Global Gumshoe | Ron Stern
While many Americans are familiar with the German cities of Munich, Hamburg and Frankfurt, most have probably never heard of Münster, except to associate it with the similarly named, but made-in-France cheese. Pity too, because Münster is steeped in history and culture, and is an amazing destination to explore.
The first thing I noticed stepping out of the train station in Münster was the huge number of students and bicycles. Crossing the street, it seemed like a river of both flowing around me. I guess that’s why it is called Germany’s bicycle capital.
The earliest roots of the city started with the emperor Charlemagne, who sent out missionaries to then-called Münsterland in 793. This sowed the seeds for the first cathedral in 850 followed by the construction of parish churches and a protective city wall. Today, the wall has been replaced by a scenic tree-lined promenade greenbelt, which runs alongside the Aa river and is a very popular place for strolling or, of course, cycling.
In 1648, the Peace of Westphalia, which effectively ended the Thirty Years’ War, was signed in a room of the Town Hall now known as the Hall of Peace. This building was destroyed during World War II but has been lovingly restored back to its original splendor, and you can take a look inside for a small price. The room contains some rather ornate furnishings and wooden panels along with rare artifacts and portraits of the emissaries involved in the peace agreement.
The first university of the region was also formed here in 1773, and today there are more than 50,000 students who study in Münster. Local residents and students can be found in all of the city’s quarters including the popular Prinzipalmarkt, Münster’s main shopping area. The 48 gabled buildings and covered arcades have been reconstructed since the war, and now house all manner of retail shops, boutiques and restaurants.
Speaking of food, there seemed to be a bakery around every corner and shops offering fine chocolates, gelato, coffee and traditional regional cuisine from the state North Rhine-Westfalia. One of my meals included a sausage, fried potatoes and sauerkraut: quite tasty. You can then wash all this down with a local brew as there are several pubs here and a nice brewery, called Pinkus Müller.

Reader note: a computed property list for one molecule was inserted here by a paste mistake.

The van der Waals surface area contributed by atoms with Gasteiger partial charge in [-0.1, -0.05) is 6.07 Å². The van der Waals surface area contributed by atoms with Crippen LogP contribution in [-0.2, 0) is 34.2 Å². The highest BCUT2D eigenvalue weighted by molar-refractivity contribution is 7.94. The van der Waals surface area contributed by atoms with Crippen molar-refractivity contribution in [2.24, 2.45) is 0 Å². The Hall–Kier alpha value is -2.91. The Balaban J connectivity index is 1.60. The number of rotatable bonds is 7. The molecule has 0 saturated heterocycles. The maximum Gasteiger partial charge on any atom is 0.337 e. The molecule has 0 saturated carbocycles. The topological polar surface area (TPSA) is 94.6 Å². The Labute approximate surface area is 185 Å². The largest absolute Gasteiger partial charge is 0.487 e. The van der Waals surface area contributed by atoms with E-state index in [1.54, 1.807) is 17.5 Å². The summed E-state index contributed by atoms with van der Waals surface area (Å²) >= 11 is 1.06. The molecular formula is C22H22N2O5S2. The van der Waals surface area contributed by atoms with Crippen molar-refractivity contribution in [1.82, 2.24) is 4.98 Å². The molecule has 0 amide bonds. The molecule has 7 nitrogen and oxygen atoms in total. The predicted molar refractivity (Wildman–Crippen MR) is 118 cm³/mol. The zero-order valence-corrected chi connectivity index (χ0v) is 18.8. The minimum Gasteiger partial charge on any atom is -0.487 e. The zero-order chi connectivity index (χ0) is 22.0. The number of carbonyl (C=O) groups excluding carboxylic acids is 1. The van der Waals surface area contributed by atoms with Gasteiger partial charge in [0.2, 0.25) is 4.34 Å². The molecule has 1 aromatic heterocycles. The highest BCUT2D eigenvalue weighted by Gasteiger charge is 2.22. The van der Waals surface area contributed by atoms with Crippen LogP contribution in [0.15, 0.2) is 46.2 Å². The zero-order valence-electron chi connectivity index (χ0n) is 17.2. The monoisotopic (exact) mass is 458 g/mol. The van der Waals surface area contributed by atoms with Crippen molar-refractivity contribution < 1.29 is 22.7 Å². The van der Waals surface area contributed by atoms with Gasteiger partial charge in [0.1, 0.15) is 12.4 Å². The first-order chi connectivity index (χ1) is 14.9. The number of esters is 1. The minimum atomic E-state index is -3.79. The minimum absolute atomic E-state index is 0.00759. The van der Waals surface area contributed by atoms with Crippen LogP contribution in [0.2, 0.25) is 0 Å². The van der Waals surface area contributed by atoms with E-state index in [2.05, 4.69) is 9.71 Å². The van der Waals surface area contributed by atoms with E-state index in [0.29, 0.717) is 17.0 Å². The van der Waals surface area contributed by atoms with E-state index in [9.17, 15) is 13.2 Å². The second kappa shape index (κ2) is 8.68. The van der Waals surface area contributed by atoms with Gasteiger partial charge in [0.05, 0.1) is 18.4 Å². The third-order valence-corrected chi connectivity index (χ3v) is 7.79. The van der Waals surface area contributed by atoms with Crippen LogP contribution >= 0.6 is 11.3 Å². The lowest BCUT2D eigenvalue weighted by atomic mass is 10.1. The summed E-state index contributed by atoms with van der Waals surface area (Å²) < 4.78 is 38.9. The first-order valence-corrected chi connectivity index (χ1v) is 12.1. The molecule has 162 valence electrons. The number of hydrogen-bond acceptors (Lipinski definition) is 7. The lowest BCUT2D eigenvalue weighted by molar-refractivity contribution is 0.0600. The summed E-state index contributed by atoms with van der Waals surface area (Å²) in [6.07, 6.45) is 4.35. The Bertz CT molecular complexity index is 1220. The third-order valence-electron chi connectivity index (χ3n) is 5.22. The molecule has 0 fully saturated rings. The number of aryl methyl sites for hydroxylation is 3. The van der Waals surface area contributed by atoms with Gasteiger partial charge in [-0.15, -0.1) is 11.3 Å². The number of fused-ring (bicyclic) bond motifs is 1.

Münster is a pedestrian city and very easy to navigate. I found the tall church landmarks a simple way to remember where to find my hotel. Since everything is close, you won’t need to take a car or taxi but you may want to think about renting a bicycle, if for no other reason than to fit in with what everyone else is doing.
A couple of tips for things I particularly enjoyed: first, I found the best thick-cut pommes frites and perfectly cooked bratwurst on a crispy roll at a little stand right outside the train station. Then, for a nice evening out, try the GOP Variety Theatre, also across from the train station. They have a first-rate show featuring a blend of light, sound, acrobatics, dance and, well, bubbles: you have to see it to understand.
If you have ever been to Germany but have never let your trip planning go beyond some of the larger cities, you are missing some of the best this country has to offer. The cities I visited on this trip – adding to Münster: Augsburg, Würzburg and Osnabrück – are only four out of 13 historical cities that are part of the Historic Highlights of Germany tour group. I have been to many of these cities and only wish I had more time to spend in each one.
Where to stay in Münster: The Treff Hotel (treff-hotels.de) is centrally located in Old Town and is part of the Ramada chain of hotels. The rooms are modern, comfortable and affordable. You will be steps away from shopping, dining and most of the attractions that Münster has to offer.
For more information visit the Historic Highlights of Germany website at historicgermany.travel/.
—Ron Stern can be contacted at email@example.com or by visiting ronsterntravel.com and globalgumshoe.com. Promotional considerations were provided by Historic Highlights of Germany as well as the other partners mentioned in this article.